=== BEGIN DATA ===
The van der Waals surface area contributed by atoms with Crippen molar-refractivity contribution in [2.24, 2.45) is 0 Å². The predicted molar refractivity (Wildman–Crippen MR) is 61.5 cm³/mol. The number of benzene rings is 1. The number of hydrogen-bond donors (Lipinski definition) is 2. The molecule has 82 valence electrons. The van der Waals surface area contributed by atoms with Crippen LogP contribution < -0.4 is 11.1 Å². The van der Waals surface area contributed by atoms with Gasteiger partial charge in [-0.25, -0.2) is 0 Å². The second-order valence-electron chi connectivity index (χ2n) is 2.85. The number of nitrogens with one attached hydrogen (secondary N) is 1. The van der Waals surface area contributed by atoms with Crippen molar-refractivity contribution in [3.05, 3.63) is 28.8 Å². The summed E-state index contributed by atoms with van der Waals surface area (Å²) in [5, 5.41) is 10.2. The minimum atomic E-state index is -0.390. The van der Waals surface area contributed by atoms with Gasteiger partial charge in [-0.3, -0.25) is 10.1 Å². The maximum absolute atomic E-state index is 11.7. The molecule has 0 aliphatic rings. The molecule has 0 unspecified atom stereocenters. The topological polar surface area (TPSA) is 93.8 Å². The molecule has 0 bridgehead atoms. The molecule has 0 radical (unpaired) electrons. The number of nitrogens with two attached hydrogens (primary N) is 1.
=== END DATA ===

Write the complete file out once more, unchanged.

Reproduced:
The van der Waals surface area contributed by atoms with Crippen molar-refractivity contribution in [2.24, 2.45) is 0 Å². The predicted molar refractivity (Wildman–Crippen MR) is 61.5 cm³/mol. The number of benzene rings is 1. The number of hydrogen-bond donors (Lipinski definition) is 2. The molecule has 82 valence electrons. The van der Waals surface area contributed by atoms with Crippen LogP contribution < -0.4 is 11.1 Å². The van der Waals surface area contributed by atoms with Gasteiger partial charge in [-0.25, -0.2) is 0 Å². The second-order valence-electron chi connectivity index (χ2n) is 2.85. The number of nitrogens with one attached hydrogen (secondary N) is 1. The van der Waals surface area contributed by atoms with Crippen molar-refractivity contribution in [3.05, 3.63) is 28.8 Å². The summed E-state index contributed by atoms with van der Waals surface area (Å²) in [5, 5.41) is 10.2. The minimum atomic E-state index is -0.390. The van der Waals surface area contributed by atoms with Gasteiger partial charge in [-0.3, -0.25) is 10.1 Å². The maximum absolute atomic E-state index is 11.7. The molecule has 0 aliphatic rings. The molecule has 0 unspecified atom stereocenters. The topological polar surface area (TPSA) is 93.8 Å². The molecule has 0 bridgehead atoms. The molecule has 0 radical (unpaired) electrons. The number of nitrogens with two attached hydrogens (primary N) is 1.